Coal is a hugely heterogeneous organic rock that is derived largely from the remains of plants, to have preserved plant cell structures to different extents. Differences of original cell structures in plants and different preservation degrees determined the differences in type, size and structure of pores in coal. Internal heterogeneity is demonstrated by development of various pores, and the universal development of micro-cracks. For heterogeneous coal sample containing some mineral, it mechanical mechanism in deformation is not only dependent on pore compression, particle contact of coal and mineral, and their relative movement, but also closely related to contact and friction between coal and mineral. Rigidity, strength of and contact surface state between coal and mineral influence its mechanical properties, which necessarily lead to difference from homogeneous coal samples in terms of stress-strain relationship, failure mechanism and others. Thus, it is essential to make specific studies on mechanical characteristic of heterogeneous coal samples.
Jiang, Yujing (Nagasaki University) | Wu, Xuezhen (Shandong University of Science and Technology) | Wang, Gang (Nagasaki University) | Li, Bo (Shandong University of Science and Technology) | Iura, Tomomi (Shandong University of Science and Technology)
Yielding bolt has been widely used for rock reinforcement in mining and civil engineering in high stress conditions. However, the interaction mechanism of yielding bolt and matrix mass is still not clear at present, and no analytical model is available to predict its reinforcement effect quantitatively. In this paper, the mainstream yielding rock bolts were reviewed firstly. After that, a coupling model is proposed to account for the interaction between yielding bolt and matrix mass. Based on the plane strain axial symmetry assumption and the incremental theory of plasticity, equilibrium equations and compatibility equations of matrix mass, and also the response of yielding rock bolt are deduced theoretically. The proposed method was programmed in Visual Basic development environment, and a semi-analytical solution for the coupling model is achieved. The reinforcement mechanism of yielding bolt in conventional tunnelling is clearly demonstrated through an illustrative case study. The reinforcement effect of yielding bolt is estimated quantitatively, and the distribution of axial force along the bolt is presented. In addition, the validity of proposed method is verified by numerical simulations.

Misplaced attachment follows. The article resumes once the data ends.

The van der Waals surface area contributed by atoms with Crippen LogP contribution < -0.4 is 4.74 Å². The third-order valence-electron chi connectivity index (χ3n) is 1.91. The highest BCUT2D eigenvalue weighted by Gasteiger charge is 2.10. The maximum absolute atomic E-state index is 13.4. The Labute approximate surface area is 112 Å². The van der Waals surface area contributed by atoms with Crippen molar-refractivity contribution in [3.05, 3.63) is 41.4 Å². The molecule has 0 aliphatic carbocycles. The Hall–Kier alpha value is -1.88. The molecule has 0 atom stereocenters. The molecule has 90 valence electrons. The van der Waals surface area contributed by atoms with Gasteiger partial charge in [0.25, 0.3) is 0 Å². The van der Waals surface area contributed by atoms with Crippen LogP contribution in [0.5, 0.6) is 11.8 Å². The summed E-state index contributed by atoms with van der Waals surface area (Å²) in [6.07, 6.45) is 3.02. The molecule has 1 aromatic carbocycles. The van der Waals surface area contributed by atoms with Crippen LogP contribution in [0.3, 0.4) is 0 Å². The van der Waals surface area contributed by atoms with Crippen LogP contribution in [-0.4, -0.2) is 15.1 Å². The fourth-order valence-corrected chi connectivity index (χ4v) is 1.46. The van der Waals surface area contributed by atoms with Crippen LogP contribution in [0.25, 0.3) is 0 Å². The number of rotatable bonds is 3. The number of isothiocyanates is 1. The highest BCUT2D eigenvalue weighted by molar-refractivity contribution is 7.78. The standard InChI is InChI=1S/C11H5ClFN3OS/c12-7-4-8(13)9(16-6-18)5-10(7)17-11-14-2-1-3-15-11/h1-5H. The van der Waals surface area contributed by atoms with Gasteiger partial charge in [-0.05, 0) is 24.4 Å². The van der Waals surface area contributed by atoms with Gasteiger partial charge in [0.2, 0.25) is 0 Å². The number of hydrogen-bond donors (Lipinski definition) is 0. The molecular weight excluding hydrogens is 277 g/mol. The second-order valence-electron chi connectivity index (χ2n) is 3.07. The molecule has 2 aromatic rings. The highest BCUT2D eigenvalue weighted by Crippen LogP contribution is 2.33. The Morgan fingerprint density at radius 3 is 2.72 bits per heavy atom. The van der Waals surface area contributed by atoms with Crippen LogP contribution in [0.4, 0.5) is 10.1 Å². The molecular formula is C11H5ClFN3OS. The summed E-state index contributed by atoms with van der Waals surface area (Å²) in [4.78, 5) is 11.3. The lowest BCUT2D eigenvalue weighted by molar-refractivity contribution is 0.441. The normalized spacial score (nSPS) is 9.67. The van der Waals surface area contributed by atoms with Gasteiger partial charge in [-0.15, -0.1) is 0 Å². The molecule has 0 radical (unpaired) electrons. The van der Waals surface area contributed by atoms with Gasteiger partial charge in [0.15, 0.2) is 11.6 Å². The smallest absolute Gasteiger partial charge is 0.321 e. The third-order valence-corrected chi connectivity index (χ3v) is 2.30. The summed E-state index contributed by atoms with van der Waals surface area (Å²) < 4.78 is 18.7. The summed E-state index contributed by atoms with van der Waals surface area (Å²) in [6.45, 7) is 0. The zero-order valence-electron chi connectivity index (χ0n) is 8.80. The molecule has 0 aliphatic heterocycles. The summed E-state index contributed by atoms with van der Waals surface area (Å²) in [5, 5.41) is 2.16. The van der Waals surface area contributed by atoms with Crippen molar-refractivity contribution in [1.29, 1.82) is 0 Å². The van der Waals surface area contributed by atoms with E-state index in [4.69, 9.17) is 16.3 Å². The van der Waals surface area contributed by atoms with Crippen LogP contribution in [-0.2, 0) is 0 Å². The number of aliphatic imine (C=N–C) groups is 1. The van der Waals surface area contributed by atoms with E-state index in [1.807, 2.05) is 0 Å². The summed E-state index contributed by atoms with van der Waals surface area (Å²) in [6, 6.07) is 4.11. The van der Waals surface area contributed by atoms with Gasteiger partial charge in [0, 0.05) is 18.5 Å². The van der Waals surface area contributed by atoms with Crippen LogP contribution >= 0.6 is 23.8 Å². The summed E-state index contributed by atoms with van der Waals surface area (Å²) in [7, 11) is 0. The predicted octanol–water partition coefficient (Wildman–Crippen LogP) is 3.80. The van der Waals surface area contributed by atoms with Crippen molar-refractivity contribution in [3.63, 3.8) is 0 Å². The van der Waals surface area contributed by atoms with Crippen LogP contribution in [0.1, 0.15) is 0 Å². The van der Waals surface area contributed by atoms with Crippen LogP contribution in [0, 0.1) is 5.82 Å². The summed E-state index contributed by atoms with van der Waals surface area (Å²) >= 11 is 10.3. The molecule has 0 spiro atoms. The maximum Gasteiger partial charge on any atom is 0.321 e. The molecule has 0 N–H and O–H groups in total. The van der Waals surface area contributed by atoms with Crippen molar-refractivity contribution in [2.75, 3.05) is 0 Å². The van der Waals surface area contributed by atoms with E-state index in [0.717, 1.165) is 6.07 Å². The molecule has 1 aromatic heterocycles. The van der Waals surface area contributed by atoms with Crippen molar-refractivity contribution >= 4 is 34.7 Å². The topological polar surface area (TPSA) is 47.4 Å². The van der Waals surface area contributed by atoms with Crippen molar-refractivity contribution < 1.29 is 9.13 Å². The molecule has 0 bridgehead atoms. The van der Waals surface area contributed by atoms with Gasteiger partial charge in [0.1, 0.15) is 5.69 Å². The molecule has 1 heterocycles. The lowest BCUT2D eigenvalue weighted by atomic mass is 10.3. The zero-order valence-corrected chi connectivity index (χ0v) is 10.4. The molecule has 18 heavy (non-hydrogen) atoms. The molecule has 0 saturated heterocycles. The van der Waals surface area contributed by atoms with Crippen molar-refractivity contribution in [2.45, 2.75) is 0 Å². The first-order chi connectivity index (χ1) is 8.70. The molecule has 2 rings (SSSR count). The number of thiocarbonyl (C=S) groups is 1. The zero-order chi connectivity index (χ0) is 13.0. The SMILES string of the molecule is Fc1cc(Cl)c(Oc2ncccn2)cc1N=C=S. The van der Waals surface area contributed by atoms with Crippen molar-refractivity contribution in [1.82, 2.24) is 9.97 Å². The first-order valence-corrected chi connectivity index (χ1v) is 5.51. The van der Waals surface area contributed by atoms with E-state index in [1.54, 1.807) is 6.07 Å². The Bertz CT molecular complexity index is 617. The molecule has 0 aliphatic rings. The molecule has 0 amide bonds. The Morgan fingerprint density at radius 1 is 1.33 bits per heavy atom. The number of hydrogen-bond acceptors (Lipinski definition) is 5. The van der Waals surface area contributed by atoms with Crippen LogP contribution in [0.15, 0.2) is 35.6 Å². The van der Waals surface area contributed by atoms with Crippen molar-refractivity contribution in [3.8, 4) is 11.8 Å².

High stress in surrounding rock mass can cause serious stability problems such as massive squeezing in soft rock and rock burst in hard rock. It is observed that many conventional rock bolts failed when experiencing large displacement, which implies that they are too stiff to sustain large deformation and dynamic conditions (Stillborg, 1994; Hoek et al., 1995). Yielding bolt, which can also be called energy-absorbing bolt, has been widely used for rock reinforcement in mining and civil engineering for these conditions (Neugebauer, E., 2008). This paper focuses on the static reinforcement effects of the yielding bolts with analytical method and numerical simulations.
According to Windsor (1992), the types of rockbolts can be classified as: (1) Continuously Mechanically Coupled (CMC); (2) Continuously Frictionally Coupled (CFC); and (3) Discretely Mechanically or Frictionally Coupled (DMFC). Although several categories of analytical models, represented by Li and Stillborg (1999), Cai et al. (2004) and others, have been proposed to account for the interaction between bolt and rock mass, most of them focused on the CMC and CFC rock bolts. However, most of the existing yielding bolts use two-points anchoring in the borehole, which means that they belong to DMFC bolt.